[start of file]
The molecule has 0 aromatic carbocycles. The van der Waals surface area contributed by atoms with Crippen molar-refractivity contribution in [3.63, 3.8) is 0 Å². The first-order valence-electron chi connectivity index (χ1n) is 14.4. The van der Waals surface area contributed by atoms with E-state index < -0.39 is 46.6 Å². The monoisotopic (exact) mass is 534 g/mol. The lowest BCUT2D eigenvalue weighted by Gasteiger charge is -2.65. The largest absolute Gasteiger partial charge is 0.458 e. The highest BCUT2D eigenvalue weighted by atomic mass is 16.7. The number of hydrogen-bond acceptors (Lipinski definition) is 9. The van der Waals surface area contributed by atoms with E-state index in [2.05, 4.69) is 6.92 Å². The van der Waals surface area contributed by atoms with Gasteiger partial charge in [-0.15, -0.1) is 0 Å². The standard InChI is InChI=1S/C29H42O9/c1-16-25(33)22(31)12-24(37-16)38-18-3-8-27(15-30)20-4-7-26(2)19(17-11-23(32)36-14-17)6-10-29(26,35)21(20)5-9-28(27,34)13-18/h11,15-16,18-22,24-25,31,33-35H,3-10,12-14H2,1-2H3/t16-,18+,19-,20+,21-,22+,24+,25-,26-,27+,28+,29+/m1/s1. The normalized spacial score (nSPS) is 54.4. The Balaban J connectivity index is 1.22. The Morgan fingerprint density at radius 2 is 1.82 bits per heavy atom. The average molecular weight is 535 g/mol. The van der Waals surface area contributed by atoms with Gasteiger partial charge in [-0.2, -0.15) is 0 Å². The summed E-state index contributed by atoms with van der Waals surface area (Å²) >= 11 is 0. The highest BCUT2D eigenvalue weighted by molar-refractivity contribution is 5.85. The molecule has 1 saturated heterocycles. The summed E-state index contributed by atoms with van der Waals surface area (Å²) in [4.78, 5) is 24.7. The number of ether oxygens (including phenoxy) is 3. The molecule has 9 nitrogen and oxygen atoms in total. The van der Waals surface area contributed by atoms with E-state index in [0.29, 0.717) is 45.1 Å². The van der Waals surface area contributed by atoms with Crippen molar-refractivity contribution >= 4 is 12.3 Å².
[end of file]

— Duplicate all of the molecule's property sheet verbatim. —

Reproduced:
The molecule has 0 aromatic carbocycles. The van der Waals surface area contributed by atoms with Crippen molar-refractivity contribution in [3.63, 3.8) is 0 Å². The first-order valence-electron chi connectivity index (χ1n) is 14.4. The van der Waals surface area contributed by atoms with E-state index < -0.39 is 46.6 Å². The monoisotopic (exact) mass is 534 g/mol. The lowest BCUT2D eigenvalue weighted by Gasteiger charge is -2.65. The largest absolute Gasteiger partial charge is 0.458 e. The highest BCUT2D eigenvalue weighted by atomic mass is 16.7. The number of hydrogen-bond acceptors (Lipinski definition) is 9. The van der Waals surface area contributed by atoms with E-state index in [2.05, 4.69) is 6.92 Å². The van der Waals surface area contributed by atoms with Gasteiger partial charge in [-0.15, -0.1) is 0 Å². The standard InChI is InChI=1S/C29H42O9/c1-16-25(33)22(31)12-24(37-16)38-18-3-8-27(15-30)20-4-7-26(2)19(17-11-23(32)36-14-17)6-10-29(26,35)21(20)5-9-28(27,34)13-18/h11,15-16,18-22,24-25,31,33-35H,3-10,12-14H2,1-2H3/t16-,18+,19-,20+,21-,22+,24+,25-,26-,27+,28+,29+/m1/s1. The normalized spacial score (nSPS) is 54.4. The Balaban J connectivity index is 1.22. The Morgan fingerprint density at radius 2 is 1.82 bits per heavy atom. The average molecular weight is 535 g/mol. The van der Waals surface area contributed by atoms with Gasteiger partial charge in [-0.2, -0.15) is 0 Å². The summed E-state index contributed by atoms with van der Waals surface area (Å²) >= 11 is 0. The highest BCUT2D eigenvalue weighted by molar-refractivity contribution is 5.85. The molecule has 1 saturated heterocycles. The summed E-state index contributed by atoms with van der Waals surface area (Å²) in [4.78, 5) is 24.7. The number of ether oxygens (including phenoxy) is 3. The molecule has 9 nitrogen and oxygen atoms in total. The van der Waals surface area contributed by atoms with E-state index in [0.29, 0.717) is 45.1 Å². The van der Waals surface area contributed by atoms with Crippen molar-refractivity contribution >= 4 is 12.3 Å².